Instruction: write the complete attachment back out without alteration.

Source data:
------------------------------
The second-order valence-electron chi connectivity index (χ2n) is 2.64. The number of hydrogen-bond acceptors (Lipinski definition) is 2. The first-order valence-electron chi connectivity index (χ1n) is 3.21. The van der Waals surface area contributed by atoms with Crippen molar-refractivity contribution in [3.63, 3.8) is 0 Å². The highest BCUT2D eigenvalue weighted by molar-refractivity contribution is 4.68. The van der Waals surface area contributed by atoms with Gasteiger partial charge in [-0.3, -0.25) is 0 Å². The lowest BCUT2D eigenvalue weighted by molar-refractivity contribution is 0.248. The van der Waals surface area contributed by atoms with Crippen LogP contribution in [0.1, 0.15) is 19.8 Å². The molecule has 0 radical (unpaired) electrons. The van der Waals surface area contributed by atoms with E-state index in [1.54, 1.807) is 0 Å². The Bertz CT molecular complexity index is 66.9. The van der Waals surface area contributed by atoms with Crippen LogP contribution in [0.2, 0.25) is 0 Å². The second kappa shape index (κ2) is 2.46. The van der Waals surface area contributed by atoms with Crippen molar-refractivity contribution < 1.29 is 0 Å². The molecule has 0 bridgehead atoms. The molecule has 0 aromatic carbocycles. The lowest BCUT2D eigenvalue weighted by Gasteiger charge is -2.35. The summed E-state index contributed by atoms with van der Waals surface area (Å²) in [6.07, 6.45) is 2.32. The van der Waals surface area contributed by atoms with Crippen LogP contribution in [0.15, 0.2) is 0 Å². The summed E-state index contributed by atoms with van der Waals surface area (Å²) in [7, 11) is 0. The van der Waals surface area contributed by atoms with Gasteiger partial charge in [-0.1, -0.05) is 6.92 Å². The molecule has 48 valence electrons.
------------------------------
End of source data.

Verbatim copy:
The second-order valence-electron chi connectivity index (χ2n) is 2.64. The number of hydrogen-bond acceptors (Lipinski definition) is 2. The first-order valence-electron chi connectivity index (χ1n) is 3.21. The van der Waals surface area contributed by atoms with Crippen molar-refractivity contribution in [3.63, 3.8) is 0 Å². The highest BCUT2D eigenvalue weighted by molar-refractivity contribution is 4.68. The van der Waals surface area contributed by atoms with Gasteiger partial charge in [-0.3, -0.25) is 0 Å². The lowest BCUT2D eigenvalue weighted by molar-refractivity contribution is 0.248. The van der Waals surface area contributed by atoms with Crippen LogP contribution in [0.1, 0.15) is 19.8 Å². The molecule has 0 radical (unpaired) electrons. The van der Waals surface area contributed by atoms with E-state index in [1.54, 1.807) is 0 Å². The Bertz CT molecular complexity index is 66.9. The van der Waals surface area contributed by atoms with Crippen LogP contribution in [0.2, 0.25) is 0 Å². The second kappa shape index (κ2) is 2.46. The van der Waals surface area contributed by atoms with Crippen molar-refractivity contribution < 1.29 is 0 Å². The molecule has 0 bridgehead atoms. The molecule has 0 aromatic carbocycles. The lowest BCUT2D eigenvalue weighted by Gasteiger charge is -2.35. The summed E-state index contributed by atoms with van der Waals surface area (Å²) in [6.07, 6.45) is 2.32. The van der Waals surface area contributed by atoms with Crippen LogP contribution in [0.15, 0.2) is 0 Å². The summed E-state index contributed by atoms with van der Waals surface area (Å²) in [7, 11) is 0. The van der Waals surface area contributed by atoms with Gasteiger partial charge in [-0.1, -0.05) is 6.92 Å². The molecule has 48 valence electrons.